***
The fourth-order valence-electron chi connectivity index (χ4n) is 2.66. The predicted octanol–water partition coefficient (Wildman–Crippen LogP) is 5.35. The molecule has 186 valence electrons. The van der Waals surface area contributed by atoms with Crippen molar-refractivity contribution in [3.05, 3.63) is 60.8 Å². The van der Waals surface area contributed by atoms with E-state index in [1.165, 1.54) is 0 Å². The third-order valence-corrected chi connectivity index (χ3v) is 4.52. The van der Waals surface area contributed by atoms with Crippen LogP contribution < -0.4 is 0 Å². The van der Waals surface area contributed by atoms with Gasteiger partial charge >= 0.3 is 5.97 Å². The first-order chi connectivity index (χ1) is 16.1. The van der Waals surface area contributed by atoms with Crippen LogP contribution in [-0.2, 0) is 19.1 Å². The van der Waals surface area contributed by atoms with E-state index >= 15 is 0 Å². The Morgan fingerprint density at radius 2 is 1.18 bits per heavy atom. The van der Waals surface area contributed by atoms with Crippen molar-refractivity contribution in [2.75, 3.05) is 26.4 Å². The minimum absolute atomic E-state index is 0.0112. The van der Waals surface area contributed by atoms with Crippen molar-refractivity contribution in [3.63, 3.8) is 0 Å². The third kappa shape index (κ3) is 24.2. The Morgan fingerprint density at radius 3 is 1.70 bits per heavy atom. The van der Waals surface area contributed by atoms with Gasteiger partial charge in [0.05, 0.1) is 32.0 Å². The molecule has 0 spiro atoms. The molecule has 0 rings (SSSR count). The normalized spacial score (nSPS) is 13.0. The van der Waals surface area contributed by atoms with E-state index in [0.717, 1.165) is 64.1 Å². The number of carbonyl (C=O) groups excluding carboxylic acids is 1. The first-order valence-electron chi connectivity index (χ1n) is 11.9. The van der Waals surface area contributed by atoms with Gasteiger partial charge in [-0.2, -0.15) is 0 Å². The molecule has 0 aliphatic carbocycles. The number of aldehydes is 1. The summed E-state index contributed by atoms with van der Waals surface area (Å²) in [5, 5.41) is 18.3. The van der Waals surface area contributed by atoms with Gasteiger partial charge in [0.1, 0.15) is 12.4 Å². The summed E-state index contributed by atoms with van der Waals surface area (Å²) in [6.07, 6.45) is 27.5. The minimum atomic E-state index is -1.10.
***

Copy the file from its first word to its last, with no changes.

The fourth-order valence-electron chi connectivity index (χ4n) is 2.66. The predicted octanol–water partition coefficient (Wildman–Crippen LogP) is 5.35. The molecule has 186 valence electrons. The van der Waals surface area contributed by atoms with Crippen molar-refractivity contribution in [3.05, 3.63) is 60.8 Å². The van der Waals surface area contributed by atoms with E-state index in [1.165, 1.54) is 0 Å². The third-order valence-corrected chi connectivity index (χ3v) is 4.52. The van der Waals surface area contributed by atoms with Crippen LogP contribution < -0.4 is 0 Å². The van der Waals surface area contributed by atoms with Gasteiger partial charge >= 0.3 is 5.97 Å². The first-order chi connectivity index (χ1) is 16.1. The van der Waals surface area contributed by atoms with Crippen LogP contribution in [-0.2, 0) is 19.1 Å². The van der Waals surface area contributed by atoms with E-state index >= 15 is 0 Å². The Morgan fingerprint density at radius 2 is 1.18 bits per heavy atom. The van der Waals surface area contributed by atoms with Crippen molar-refractivity contribution in [2.75, 3.05) is 26.4 Å². The minimum absolute atomic E-state index is 0.0112. The van der Waals surface area contributed by atoms with Crippen molar-refractivity contribution in [3.63, 3.8) is 0 Å². The third kappa shape index (κ3) is 24.2. The Morgan fingerprint density at radius 3 is 1.70 bits per heavy atom. The van der Waals surface area contributed by atoms with Gasteiger partial charge in [0.05, 0.1) is 32.0 Å². The molecule has 0 spiro atoms. The molecule has 0 rings (SSSR count). The normalized spacial score (nSPS) is 13.0. The van der Waals surface area contributed by atoms with E-state index in [0.717, 1.165) is 64.1 Å². The number of carbonyl (C=O) groups excluding carboxylic acids is 1. The first-order valence-electron chi connectivity index (χ1n) is 11.9. The van der Waals surface area contributed by atoms with Gasteiger partial charge in [-0.2, -0.15) is 0 Å². The molecule has 0 aliphatic carbocycles. The number of aldehydes is 1. The summed E-state index contributed by atoms with van der Waals surface area (Å²) in [5, 5.41) is 18.3. The van der Waals surface area contributed by atoms with Gasteiger partial charge in [0.1, 0.15) is 12.4 Å². The summed E-state index contributed by atoms with van der Waals surface area (Å²) in [6.07, 6.45) is 27.5. The minimum atomic E-state index is -1.10.